In addition, any ring or tip electrodes to be incorporated into the lead are also placed in the second mold 672. The inner diameter of the second mold 672 at the position of the ring or tip electrode should be the same, or nearly the same, as the outer diameter of the ring or tip electrode.

In at least some embodiments, a cylindrical body 766, such as a tube or mandrel, is inserted between the segmented electrodes 730. If a tube is inserted between the segmented electrodes, the lumen of the tube may be used as a stylet lumen during implantation of the lead or may be used to deliver medication to the tissue after implantation or any combination thereof.

The lead body 682 is then molded between the segmented electrodes (and any ring or tip electrodes) and the lead is removed from the second mold and the sacrificial ring 680 is removed to expose the outer surfaces 633 of the segmented electrodes 630, as illustrated in Figure 6D. Removal of the sacrificial ring 680 can be performed using any suitable method including, but not limited to, cutting, scraping, peeling, pulling, grinding, dissolving, and the like or any combination thereof.

The above specification, examples and data provide a description of the manufacture and use of the invention. Since many embodiments of the invention can be made without departing from the spirit and scope of the invention, the invention also resides in the claims hereinafter appended.

Claims

CLAIMS What is claimed as new and desired to be protected by Letters Patent of the United States is:
1. A method of making an electrical stimulation lead, the method comprising: individually disposing a plurality of segmented electrodes on a plurality of pins disposed on an interior surface within a mold, wherein each of the segmented electrodes has at least one opening formed in the exterior surface of the segmented electrode to receive at least one of the pins so that the segmented electrodes can be positioned in a predetermined arrangement within the mold with the segmented electrodes spaced apart from each other;
attaching a conductor wire to each of the segmented electrodes;
molding a lead body between the segmented electrodes disposed in the mold; and removing the lead body, segmented electrodes, and conductors from the mold.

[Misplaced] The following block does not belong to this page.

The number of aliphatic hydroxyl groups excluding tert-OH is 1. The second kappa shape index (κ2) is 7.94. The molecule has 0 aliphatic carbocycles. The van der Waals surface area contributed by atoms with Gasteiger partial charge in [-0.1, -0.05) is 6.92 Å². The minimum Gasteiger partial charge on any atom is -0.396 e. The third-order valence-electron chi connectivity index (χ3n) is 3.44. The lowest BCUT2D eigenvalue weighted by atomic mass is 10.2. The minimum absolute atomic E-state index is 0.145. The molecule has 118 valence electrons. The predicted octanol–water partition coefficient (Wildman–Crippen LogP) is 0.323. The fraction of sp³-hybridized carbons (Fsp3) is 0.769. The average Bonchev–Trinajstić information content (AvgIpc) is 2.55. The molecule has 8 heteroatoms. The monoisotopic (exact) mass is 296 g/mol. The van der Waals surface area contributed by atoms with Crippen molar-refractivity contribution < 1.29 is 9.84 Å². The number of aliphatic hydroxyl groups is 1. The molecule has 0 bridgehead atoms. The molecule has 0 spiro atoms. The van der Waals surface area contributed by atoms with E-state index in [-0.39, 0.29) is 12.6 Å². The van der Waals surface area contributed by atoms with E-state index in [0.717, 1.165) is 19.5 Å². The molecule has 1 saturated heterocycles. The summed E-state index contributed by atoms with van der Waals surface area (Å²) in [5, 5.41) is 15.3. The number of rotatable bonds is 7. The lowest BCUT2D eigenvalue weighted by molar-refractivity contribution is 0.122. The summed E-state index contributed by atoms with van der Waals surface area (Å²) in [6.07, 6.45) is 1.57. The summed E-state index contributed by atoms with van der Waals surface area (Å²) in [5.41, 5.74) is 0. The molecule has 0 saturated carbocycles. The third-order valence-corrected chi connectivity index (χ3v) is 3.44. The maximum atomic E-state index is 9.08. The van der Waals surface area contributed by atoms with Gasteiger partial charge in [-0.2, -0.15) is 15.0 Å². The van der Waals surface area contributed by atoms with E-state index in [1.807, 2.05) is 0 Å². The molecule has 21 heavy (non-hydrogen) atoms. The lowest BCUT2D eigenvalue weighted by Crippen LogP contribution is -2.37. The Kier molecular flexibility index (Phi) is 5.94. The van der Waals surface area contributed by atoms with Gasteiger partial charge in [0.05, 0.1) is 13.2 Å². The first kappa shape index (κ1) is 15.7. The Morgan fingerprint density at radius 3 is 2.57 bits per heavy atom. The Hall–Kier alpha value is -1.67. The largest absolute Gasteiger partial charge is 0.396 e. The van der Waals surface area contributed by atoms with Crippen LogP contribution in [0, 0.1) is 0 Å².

2. The method of claim 1, further comprising, prior to molding the lead body, inserting a cylindrical body into the mold to hold the segmented electrodes against the interior surface of the mold.
3. The method of claim 2, wherein the cylindrical body is a tube with a central lumen.
4. The method of claim 1, further comprising placing at least one ring electrode or tip electrode in the mold, wherein molding a lead body further comprises molding the lead body between the segmented electrodes and the at least one ring electrode or tip electrode.
5. The method of claim 1, wherein individually disposing a plurality of segmented electrodes comprises forming at least one set of segmented electrodes from the plurality of segmented electrodes, wherein the segmented electrodes of each set are distributed circumferentially around the mold at a same longitudinal position within the mold.
6. The method of claim 1, further comprising, after removal from the mold, filling the at least one opening in the segmented electrodes.
7. A method of making an electrical stimulation lead, the method comprising: individually inserting a plurality of segmented electrodes into a plurality electrode slots formed on an interior surface within a first mold;
attaching a conductor wire to each of the segmented electrodes;
molding an interior portion of a lead body between the segmented electrodes disposed in the first mold to form an intermediate arrangement;
removing the intermediate arrangement from the first mold;
placing the intermediate arrangement into a second mold; and
molding an exterior portion of the lead body over the interior portion of the lead body and between the segmented electrodes within the second mold.
8. The method of claim 7, wherein the interior portion and the exterior portion are formed of different materials.
9. The method of claim 7, further comprising, prior to molding the interior portion of lead body, inserting a cylindrical body into the first mold to hold the segmented electrodes against the interior surface of the first mold.